The British tour in 1977, with Television, was fantastic. Being 21, I couldn’t believe I was in London and it was like being The Beatles. There were problems though. Our sound was not full enough to fill up these spaces. We hadn’t played much to crowds that size. Also, I would pogo around and either I would have my dark glasses on so I couldn’t see anything or I wouldn’t have any glasses on at all, which was just as bad because I’m short-sighted. One night, in Bristol, suddenly the stage wasn’t there any more and I landed on my back. The bouncers picked me up, threw me onto the stage and we went into an encore.
Because of the personality clashes, there were fist-fights on stage. In England it was Jimmy and Chris. Another time Jimmy got annoyed with me in LA because of all my jumping around. He said it could knock the tuning off on his synthesizer, but I think he just didn’t like me trying to draw so much attention to myself. So he picked up my Rickenbacker bass and threw it right across the stage. By the end of that tour, I knew I wanted to quit, so when we got home, and this was pretty naive of me, I told them that because of the tension, the fighting and everything, I thought I should leave after the second album.
My girlfriend Lisa, who I’d written (I’m Always Touched By Your) Presence Dear about, made the decision to move to LA and when I came back from seeing her off at the airport, I got this call from Leeds saying I wasn’t in the band any more. Ironically enough, it was July 4, Independence Day. I think Chris and Debbie had decided they didn’t want anybody in the band who wasn’t 100 per cent committed but they couldn’t tell me, so they got Leeds to do it. I think he was more than pleased.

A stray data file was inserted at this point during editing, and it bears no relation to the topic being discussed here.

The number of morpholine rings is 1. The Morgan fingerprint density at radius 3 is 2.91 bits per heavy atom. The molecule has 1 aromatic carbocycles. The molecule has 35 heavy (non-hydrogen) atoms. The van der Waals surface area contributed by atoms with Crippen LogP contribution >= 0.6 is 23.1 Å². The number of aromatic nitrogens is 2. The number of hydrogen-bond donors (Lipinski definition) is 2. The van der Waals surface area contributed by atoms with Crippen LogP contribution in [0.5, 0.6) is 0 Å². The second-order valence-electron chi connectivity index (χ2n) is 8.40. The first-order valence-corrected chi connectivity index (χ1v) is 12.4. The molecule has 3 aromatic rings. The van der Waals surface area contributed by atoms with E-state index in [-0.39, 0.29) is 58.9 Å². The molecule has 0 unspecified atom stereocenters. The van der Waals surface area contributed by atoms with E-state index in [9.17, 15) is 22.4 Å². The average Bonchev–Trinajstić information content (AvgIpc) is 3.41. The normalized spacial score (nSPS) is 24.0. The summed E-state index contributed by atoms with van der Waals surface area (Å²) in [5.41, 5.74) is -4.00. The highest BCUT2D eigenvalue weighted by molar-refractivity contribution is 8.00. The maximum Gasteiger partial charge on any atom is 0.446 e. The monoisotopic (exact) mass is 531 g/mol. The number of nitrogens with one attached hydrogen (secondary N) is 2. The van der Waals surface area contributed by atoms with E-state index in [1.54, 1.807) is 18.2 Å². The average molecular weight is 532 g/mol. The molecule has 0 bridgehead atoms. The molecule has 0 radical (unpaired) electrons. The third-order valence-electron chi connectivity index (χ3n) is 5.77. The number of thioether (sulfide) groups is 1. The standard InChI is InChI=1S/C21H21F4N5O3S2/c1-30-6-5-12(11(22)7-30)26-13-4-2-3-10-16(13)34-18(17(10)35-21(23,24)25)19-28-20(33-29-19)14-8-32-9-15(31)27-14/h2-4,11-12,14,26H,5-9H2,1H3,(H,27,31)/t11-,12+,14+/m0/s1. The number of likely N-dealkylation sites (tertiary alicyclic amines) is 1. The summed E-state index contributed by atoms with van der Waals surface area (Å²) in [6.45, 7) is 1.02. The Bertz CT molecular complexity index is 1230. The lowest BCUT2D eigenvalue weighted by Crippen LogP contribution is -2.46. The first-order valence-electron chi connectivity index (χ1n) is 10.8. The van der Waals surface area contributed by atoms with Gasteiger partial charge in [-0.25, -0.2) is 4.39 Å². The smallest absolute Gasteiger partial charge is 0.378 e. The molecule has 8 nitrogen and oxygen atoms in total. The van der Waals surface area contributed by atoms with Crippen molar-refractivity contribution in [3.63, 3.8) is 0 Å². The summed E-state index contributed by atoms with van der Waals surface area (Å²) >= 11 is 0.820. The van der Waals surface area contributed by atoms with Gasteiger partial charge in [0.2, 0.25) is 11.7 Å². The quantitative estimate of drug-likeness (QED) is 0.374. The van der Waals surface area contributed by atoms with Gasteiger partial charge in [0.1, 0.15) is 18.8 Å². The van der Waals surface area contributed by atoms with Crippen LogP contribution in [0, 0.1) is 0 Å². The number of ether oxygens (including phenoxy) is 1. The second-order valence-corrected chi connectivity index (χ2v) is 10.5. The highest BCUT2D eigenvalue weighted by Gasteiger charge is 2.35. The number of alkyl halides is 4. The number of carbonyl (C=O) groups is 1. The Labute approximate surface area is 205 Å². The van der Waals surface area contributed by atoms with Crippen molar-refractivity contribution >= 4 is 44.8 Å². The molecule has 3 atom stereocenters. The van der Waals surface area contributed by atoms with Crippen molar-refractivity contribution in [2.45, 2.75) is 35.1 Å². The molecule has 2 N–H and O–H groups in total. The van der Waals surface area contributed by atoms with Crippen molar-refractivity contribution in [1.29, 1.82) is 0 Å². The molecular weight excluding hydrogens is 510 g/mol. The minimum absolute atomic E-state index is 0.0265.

A month later I shipped everything out to Los Angeles to be with Lisa, who went on to work with Coppola quite a bit and appeared in The Cotton Club and When Harry Met Sally. I hoped to get my band, The Know, recorded, but it didn’t happen.
I didn’t see much of Chris and Debbie after that until about 1983. I was running a book store in LA and they dropped in and Chris looked like an old Hell’s Angel or something. A lot of his teeth were missing. I could barely recognise him. I heard he’d gotten sick with some new illness that actually got named after him. That’s when Debbie quit her career to look after him.
The only real regret I have is that I didn’t do the world tour with them. Leeds was collecting a percentage of my royalties from Blondie for years after I left, until I finally refused to pay them. I said if you want it, sue me. It was stupid. I was paying this guy thousands of dollars, just because I’d signed a paper I never even wanted to sign in the first place.